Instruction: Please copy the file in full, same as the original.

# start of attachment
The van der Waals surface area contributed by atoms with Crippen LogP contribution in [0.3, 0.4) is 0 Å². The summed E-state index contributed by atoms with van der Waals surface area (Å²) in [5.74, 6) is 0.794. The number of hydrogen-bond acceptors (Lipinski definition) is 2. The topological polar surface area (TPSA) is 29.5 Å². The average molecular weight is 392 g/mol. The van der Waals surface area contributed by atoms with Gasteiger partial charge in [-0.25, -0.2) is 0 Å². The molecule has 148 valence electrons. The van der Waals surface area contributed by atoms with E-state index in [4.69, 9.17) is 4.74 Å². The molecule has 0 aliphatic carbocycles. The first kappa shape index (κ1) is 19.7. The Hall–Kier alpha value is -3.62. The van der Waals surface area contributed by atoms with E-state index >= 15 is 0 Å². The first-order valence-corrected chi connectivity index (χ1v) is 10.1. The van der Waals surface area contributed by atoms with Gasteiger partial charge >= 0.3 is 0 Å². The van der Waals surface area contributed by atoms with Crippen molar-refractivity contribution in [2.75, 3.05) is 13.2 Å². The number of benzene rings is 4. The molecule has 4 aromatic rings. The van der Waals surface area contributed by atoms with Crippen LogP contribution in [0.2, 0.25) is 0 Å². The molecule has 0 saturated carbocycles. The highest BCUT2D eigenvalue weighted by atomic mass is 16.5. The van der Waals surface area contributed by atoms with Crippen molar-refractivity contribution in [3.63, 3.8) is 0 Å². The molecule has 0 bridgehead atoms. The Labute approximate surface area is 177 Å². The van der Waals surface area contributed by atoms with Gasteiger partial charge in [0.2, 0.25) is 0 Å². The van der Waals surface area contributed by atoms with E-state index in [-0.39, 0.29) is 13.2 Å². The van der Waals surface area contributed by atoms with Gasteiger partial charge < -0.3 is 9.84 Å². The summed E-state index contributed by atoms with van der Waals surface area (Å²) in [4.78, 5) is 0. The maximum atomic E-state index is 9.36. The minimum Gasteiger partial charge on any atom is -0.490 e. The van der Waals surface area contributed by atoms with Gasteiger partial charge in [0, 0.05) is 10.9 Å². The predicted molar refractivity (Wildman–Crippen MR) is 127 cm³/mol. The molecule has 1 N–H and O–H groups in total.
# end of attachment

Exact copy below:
The van der Waals surface area contributed by atoms with Crippen LogP contribution in [0.3, 0.4) is 0 Å². The summed E-state index contributed by atoms with van der Waals surface area (Å²) in [5.74, 6) is 0.794. The number of hydrogen-bond acceptors (Lipinski definition) is 2. The topological polar surface area (TPSA) is 29.5 Å². The average molecular weight is 392 g/mol. The van der Waals surface area contributed by atoms with Gasteiger partial charge in [-0.25, -0.2) is 0 Å². The molecule has 148 valence electrons. The van der Waals surface area contributed by atoms with E-state index in [4.69, 9.17) is 4.74 Å². The molecule has 0 aliphatic carbocycles. The first kappa shape index (κ1) is 19.7. The Hall–Kier alpha value is -3.62. The van der Waals surface area contributed by atoms with E-state index >= 15 is 0 Å². The first-order valence-corrected chi connectivity index (χ1v) is 10.1. The van der Waals surface area contributed by atoms with Gasteiger partial charge >= 0.3 is 0 Å². The van der Waals surface area contributed by atoms with Crippen molar-refractivity contribution in [2.75, 3.05) is 13.2 Å². The number of benzene rings is 4. The molecule has 4 aromatic rings. The van der Waals surface area contributed by atoms with Crippen LogP contribution in [0.2, 0.25) is 0 Å². The molecule has 0 saturated carbocycles. The highest BCUT2D eigenvalue weighted by atomic mass is 16.5. The van der Waals surface area contributed by atoms with Crippen molar-refractivity contribution in [3.63, 3.8) is 0 Å². The molecule has 0 bridgehead atoms. The Labute approximate surface area is 177 Å². The van der Waals surface area contributed by atoms with Gasteiger partial charge in [0.2, 0.25) is 0 Å². The van der Waals surface area contributed by atoms with E-state index in [-0.39, 0.29) is 13.2 Å². The van der Waals surface area contributed by atoms with Gasteiger partial charge < -0.3 is 9.84 Å². The summed E-state index contributed by atoms with van der Waals surface area (Å²) in [4.78, 5) is 0. The maximum atomic E-state index is 9.36. The minimum Gasteiger partial charge on any atom is -0.490 e. The van der Waals surface area contributed by atoms with Gasteiger partial charge in [0, 0.05) is 10.9 Å². The predicted molar refractivity (Wildman–Crippen MR) is 127 cm³/mol. The molecule has 1 N–H and O–H groups in total.